Core exercises train the muscles in your pelvis, lower back, hips and abdomen to work in harmony. This leads to better balance and stability, whether on the playing field or in daily activities. In fact, most sports and other physical activities depend on stable core muscles.

However, not all core exercises will improve your pelvic floor strength, and some core exercises can even be counter-productive due to the fact that they can create more downward pressure on the pelvic floor. Some abdominal exercises are inappropriate for women who are at increased risk of pelvic floor injury due to weakness created by life events such as pregnancy and menopause.

Benefits of doing pelvic-floor-friendly core strengthening

  • Greatly reduced incontinence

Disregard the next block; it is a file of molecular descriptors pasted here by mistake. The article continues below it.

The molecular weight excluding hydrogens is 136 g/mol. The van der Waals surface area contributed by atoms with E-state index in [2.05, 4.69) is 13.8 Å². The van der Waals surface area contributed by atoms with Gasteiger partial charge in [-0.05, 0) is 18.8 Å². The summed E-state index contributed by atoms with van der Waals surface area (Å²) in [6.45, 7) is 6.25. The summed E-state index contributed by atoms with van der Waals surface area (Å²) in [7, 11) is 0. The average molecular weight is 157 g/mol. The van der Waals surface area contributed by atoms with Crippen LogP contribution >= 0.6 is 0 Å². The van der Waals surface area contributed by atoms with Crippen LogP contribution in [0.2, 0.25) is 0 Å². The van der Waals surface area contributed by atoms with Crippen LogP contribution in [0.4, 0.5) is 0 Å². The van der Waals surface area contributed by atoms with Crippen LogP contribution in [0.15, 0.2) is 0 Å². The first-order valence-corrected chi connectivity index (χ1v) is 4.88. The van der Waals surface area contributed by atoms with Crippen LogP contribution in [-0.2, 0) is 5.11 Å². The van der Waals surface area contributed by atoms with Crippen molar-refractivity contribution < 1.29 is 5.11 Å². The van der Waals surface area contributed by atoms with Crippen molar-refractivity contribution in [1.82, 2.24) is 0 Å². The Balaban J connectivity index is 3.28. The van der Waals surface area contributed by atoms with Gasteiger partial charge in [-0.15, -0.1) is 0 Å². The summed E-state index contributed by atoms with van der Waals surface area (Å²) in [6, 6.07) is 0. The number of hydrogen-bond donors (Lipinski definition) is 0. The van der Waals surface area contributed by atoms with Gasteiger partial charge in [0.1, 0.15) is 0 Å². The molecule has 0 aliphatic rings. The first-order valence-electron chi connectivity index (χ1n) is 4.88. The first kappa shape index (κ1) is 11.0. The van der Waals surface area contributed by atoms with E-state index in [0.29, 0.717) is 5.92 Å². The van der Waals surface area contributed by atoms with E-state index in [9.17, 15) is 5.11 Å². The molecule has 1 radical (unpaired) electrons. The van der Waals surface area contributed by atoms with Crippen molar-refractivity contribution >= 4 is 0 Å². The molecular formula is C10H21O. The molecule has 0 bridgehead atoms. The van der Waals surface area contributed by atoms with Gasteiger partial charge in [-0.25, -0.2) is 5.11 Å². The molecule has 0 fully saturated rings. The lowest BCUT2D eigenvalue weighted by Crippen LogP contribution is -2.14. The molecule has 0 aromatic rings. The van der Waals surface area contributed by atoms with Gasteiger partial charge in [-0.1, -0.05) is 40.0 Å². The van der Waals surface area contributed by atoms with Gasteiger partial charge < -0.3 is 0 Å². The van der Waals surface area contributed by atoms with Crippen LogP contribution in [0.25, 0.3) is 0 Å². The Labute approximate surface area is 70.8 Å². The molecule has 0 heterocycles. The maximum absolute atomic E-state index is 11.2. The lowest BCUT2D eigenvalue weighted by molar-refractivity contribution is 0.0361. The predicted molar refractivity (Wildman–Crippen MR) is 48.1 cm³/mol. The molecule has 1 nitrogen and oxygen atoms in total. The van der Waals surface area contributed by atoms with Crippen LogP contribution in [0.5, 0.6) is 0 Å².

• ​a slimmer waist

  • ​a flatter stomach

  • ​reduces back pain

  • ​less injury risk

  • ​lessened period pain

  • Increased strength

  • Stamina to stand for longer periods

  • Better balance

  • Stronger vaginal muscles

Pelvic Floor Friendly Core Exercises

  • single leg extension with one leg supported by a hand on stationary knee or moving foot on ball

  • knees side to side with feet on ball

  • modified plank on hands or knees with a slight bend at the hips

  • wall push ups

  • ball bridge (feet on ball or back on ball, +/- single leg lift)

  • arm and leg lift on all fours

  • leg lift sitting on the ball

  • shoulder rotations with back on the ball

  • standing balance work on the bosu or balance disc

Please note: while these exercises are pelvic floor friendly, you will also need to consider the number of repetitions, intensity, number of sets, length of rest, activation of your pelvic floor muscle and your fatigue level – which also affects your pelvic floor function.

Core Exercises to Avoid

  • sit ups, curl ups, crunches

  • abdominal exercises with medicine ball

  • V-sit

  • hundreds

  • double leg lowers

  • plank position on hands and feet (eg ‘hovers’, full push ups)

Other Exercises to Strengthen the Pelvic Floor